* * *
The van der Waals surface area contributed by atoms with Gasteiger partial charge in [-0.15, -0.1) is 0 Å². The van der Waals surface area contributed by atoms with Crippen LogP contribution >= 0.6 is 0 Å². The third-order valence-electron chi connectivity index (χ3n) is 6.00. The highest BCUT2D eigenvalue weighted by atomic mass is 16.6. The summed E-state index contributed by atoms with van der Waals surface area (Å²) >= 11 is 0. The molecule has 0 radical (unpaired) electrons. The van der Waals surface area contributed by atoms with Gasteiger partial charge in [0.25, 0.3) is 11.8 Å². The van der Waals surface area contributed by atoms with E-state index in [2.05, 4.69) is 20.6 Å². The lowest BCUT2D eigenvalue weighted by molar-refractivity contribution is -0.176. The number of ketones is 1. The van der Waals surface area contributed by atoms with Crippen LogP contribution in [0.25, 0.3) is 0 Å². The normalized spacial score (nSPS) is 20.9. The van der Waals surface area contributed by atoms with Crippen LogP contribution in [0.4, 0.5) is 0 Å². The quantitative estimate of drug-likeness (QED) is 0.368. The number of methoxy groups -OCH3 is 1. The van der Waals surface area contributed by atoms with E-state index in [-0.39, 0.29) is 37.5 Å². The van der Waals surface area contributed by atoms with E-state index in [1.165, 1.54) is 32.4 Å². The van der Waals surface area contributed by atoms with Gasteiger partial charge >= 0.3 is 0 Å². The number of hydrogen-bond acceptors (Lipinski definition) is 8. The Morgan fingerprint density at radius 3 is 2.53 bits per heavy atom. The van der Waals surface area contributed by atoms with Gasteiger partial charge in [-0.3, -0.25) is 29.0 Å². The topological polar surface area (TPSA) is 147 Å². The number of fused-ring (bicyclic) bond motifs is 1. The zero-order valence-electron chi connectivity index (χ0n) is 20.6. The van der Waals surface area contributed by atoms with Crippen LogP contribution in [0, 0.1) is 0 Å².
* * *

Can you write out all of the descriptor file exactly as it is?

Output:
The van der Waals surface area contributed by atoms with Gasteiger partial charge in [-0.15, -0.1) is 0 Å². The van der Waals surface area contributed by atoms with Crippen LogP contribution >= 0.6 is 0 Å². The third-order valence-electron chi connectivity index (χ3n) is 6.00. The highest BCUT2D eigenvalue weighted by atomic mass is 16.6. The summed E-state index contributed by atoms with van der Waals surface area (Å²) >= 11 is 0. The molecule has 0 radical (unpaired) electrons. The van der Waals surface area contributed by atoms with Gasteiger partial charge in [0.25, 0.3) is 11.8 Å². The van der Waals surface area contributed by atoms with E-state index in [2.05, 4.69) is 20.6 Å². The lowest BCUT2D eigenvalue weighted by molar-refractivity contribution is -0.176. The number of ketones is 1. The van der Waals surface area contributed by atoms with Crippen LogP contribution in [0.25, 0.3) is 0 Å². The normalized spacial score (nSPS) is 20.9. The van der Waals surface area contributed by atoms with Crippen LogP contribution in [0.4, 0.5) is 0 Å². The quantitative estimate of drug-likeness (QED) is 0.368. The number of methoxy groups -OCH3 is 1. The van der Waals surface area contributed by atoms with E-state index in [-0.39, 0.29) is 37.5 Å². The van der Waals surface area contributed by atoms with E-state index in [1.165, 1.54) is 32.4 Å². The van der Waals surface area contributed by atoms with Gasteiger partial charge >= 0.3 is 0 Å². The number of hydrogen-bond acceptors (Lipinski definition) is 8. The Morgan fingerprint density at radius 3 is 2.53 bits per heavy atom. The van der Waals surface area contributed by atoms with Gasteiger partial charge in [-0.3, -0.25) is 29.0 Å². The topological polar surface area (TPSA) is 147 Å². The number of fused-ring (bicyclic) bond motifs is 1. The zero-order valence-electron chi connectivity index (χ0n) is 20.6. The van der Waals surface area contributed by atoms with Crippen LogP contribution in [0, 0.1) is 0 Å².